Before Maombi was displaced from her a village in  Rutshuru region, North Kivu province in the Democratic Republic of Congo (DRC), She had a good life, she and her husband had property, were successful farmers until when her family became a target of a ruthless armed militia that was determined to destroy them. Her only crime was that she was from a different tribe.

“December 2010, the army men raided our home three times; the first time, they robbed our house, looted everything. A week later, took me away, they raped me, tortured me, beat me up and dumped me at a bush near my house. The third raid was on a Sunday evening; this time, they took my husband away. I got worried when he didn’t return home, my neighbours knew what was going on, we began searching for him. On Monday evening after a long day’s search, we found my husband’s body lying lifeless in the bush with what looked like severe torture wounds. I was devastated. On the evening of the burial, an army vehicle came to my compound, the rugged-looking army commander that had captured and killed my husband stepped out, he said that he was asking me to marry him. He said that that he was giving me one week to get back to him with an answer. He pointed at my husband’s fresh grave. “You’ll follow him if you refuse to marry me.”  We were sleeping in the bushes near our home. Two nights later, we heard people coming to our home, I held the younger kids; I told the older ones to run. I hid at my friend’s home overnight. My friend told me about a man that transported goods across the border to Uganda. She asked me not to worry about the two older kids. That she would make sure she gets them someone to bring them to Uganda. She was confident because she was from the tribe that wasn’t being hunted. He agreed to transport us. He put us in his truck with the maize that he was transporting. We reached Kasindi border through Bwera.

At the border, I was quiet, the truck driver is the only one that spoke. I had no paperwork, nothing. I dont know what he said to them but they did not ask me anything. He drove us to Kampala. I wasn’t thinking about my next move when I got to Kampala. He dropped me at the Gaaga bus terminal. I overheard a woman speaking Kiswahili, I walked to her, I told her all my problems. She didn’t know how to help but she told me that she knew a church that had several Congolese refugees. She paid my boda-boda fare. The church received me with open arms. They gave me food and a place for me and my kids to sleep. I asked people to take me to police but many were hesitant, two months later, I got someone that accompanied me to the police station. The police gave me a refugee card and told me to go to the Office of the Prime Minister where I received and an asylum seeker card.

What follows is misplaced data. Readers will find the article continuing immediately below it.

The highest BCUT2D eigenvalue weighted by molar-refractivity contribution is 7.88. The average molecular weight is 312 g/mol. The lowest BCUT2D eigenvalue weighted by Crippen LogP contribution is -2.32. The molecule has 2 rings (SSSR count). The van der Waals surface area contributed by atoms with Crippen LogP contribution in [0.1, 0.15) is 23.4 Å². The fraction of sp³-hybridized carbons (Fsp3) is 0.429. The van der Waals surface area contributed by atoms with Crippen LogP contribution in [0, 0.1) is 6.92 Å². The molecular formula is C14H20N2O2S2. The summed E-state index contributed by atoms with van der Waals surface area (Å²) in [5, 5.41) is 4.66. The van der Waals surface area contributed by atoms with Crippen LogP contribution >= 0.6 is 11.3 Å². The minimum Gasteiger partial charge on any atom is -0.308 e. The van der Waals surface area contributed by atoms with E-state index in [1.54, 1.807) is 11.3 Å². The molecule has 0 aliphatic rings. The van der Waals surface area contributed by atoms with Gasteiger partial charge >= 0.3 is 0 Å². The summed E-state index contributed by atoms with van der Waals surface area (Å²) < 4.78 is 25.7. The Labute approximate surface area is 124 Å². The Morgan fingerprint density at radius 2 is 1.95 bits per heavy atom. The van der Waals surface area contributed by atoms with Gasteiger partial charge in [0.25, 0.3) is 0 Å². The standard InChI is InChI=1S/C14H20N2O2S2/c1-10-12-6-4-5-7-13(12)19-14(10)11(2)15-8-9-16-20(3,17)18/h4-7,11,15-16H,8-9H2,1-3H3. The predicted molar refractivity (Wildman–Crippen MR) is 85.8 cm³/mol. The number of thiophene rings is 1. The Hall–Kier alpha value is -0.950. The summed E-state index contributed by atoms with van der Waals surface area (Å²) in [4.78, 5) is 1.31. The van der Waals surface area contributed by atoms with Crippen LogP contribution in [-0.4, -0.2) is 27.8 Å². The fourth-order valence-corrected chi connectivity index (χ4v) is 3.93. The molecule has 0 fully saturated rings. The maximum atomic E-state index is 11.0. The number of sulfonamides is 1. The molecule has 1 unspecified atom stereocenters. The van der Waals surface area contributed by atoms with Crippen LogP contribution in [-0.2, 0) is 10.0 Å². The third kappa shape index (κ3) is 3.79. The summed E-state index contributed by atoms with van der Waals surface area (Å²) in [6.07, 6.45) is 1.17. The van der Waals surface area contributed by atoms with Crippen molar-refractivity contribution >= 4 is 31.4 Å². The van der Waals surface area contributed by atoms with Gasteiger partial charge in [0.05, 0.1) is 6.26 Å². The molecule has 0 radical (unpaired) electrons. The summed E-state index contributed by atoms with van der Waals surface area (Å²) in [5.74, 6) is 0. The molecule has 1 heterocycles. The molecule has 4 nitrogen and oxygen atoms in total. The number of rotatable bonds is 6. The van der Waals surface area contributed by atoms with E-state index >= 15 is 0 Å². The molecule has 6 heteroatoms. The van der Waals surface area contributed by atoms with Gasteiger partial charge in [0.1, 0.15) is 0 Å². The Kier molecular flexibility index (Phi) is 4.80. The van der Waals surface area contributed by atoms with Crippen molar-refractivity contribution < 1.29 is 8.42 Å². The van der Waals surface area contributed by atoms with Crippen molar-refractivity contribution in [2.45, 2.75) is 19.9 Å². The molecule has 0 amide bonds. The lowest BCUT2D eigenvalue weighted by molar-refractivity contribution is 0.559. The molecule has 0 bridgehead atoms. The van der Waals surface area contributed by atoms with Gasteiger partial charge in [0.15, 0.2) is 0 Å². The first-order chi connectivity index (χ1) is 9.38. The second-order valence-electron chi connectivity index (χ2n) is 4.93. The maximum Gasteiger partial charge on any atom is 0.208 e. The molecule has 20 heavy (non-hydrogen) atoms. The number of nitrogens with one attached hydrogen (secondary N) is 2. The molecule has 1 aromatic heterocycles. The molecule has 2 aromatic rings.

I called Mama Gideon the kind lady that I had met at the Gaaga bus terminal, she was happy to hear from me. I told her that I wanted to start a business but I didn’t have start-up capital. Mama Gideon gave me 100,000 Uganda shillings. I began hawking necklaces around the city. So we formed a group as Congolese women. We started saving. I was able to rent a house in Makindye. Kampala City Council Authority was chasing away all vendors so trading on the streets was proving difficult. It is during this period that I began to feel sick, I didn’t know why because I had always been a strong woman. I went to InterAid because they give free medical care to refugees. After telling them my history, they carried out HIV tests. I tested positive. I couldn’t walk long distances like before, and I was tired of the running battles with KCCA.  So I was not making as many sales as before. At InterAid, they told me about two children that had a story that seemed to fit mine. They showed me their files, they were my children. I was so happy that they had made it. We were reunited.  When the children came, someone at church told me about Jesuit Refugee Council in Nsambya that sponsor children. They help with my kids’ education. I am hopeful that life will change. Life is difficult here, rent is due two months, one of my girls has dropped out of school to help support the family. I just wish they could find us a third country. going back home is not an option because those that tortured us and killed my husband will come for my children.”

Sexual violence has continued to be used as a tool for war, targeting victims on basis of their actual or perceived ethnicity. It has been employed as a tactic, of ethnic hatred, even ethnic cleansing. It is one of the least reported crimes, yet the victims suffer shame, stigma – consequences felt for a lifetime.

But seeking justice is the last thing on Maombi’s mind right now. The daily struggles with poverty in the Ugandan slums are her preoccupation as she seeks to give her children a better life against all odds. She is one of Kampala’s  350,000 registered refugees.